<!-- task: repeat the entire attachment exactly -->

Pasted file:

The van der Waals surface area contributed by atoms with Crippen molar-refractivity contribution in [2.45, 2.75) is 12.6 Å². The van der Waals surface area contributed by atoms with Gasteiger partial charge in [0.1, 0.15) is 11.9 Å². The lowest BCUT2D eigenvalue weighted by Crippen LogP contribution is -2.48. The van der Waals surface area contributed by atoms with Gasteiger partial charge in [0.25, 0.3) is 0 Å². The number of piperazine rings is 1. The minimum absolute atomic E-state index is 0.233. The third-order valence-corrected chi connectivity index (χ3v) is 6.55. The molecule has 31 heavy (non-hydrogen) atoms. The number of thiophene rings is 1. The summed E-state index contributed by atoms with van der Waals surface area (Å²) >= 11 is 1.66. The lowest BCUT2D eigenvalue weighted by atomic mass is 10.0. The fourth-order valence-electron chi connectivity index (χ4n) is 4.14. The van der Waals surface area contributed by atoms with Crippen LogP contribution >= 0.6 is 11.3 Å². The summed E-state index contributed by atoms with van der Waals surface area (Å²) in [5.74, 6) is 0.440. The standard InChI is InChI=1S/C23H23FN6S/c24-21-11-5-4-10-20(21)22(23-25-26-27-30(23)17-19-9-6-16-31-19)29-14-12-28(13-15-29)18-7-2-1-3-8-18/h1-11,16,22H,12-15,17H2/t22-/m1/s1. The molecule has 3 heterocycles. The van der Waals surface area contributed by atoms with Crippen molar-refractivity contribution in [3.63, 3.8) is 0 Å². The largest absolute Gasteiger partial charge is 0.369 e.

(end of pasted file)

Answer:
The van der Waals surface area contributed by atoms with Crippen molar-refractivity contribution in [2.45, 2.75) is 12.6 Å². The van der Waals surface area contributed by atoms with Gasteiger partial charge in [0.1, 0.15) is 11.9 Å². The lowest BCUT2D eigenvalue weighted by Crippen LogP contribution is -2.48. The van der Waals surface area contributed by atoms with Gasteiger partial charge in [0.25, 0.3) is 0 Å². The number of piperazine rings is 1. The minimum absolute atomic E-state index is 0.233. The third-order valence-corrected chi connectivity index (χ3v) is 6.55. The molecule has 31 heavy (non-hydrogen) atoms. The number of thiophene rings is 1. The summed E-state index contributed by atoms with van der Waals surface area (Å²) >= 11 is 1.66. The lowest BCUT2D eigenvalue weighted by atomic mass is 10.0. The fourth-order valence-electron chi connectivity index (χ4n) is 4.14. The van der Waals surface area contributed by atoms with Crippen LogP contribution >= 0.6 is 11.3 Å². The summed E-state index contributed by atoms with van der Waals surface area (Å²) in [5.74, 6) is 0.440. The standard InChI is InChI=1S/C23H23FN6S/c24-21-11-5-4-10-20(21)22(23-25-26-27-30(23)17-19-9-6-16-31-19)29-14-12-28(13-15-29)18-7-2-1-3-8-18/h1-11,16,22H,12-15,17H2/t22-/m1/s1. The molecule has 3 heterocycles. The van der Waals surface area contributed by atoms with Crippen molar-refractivity contribution in [3.63, 3.8) is 0 Å². The largest absolute Gasteiger partial charge is 0.369 e.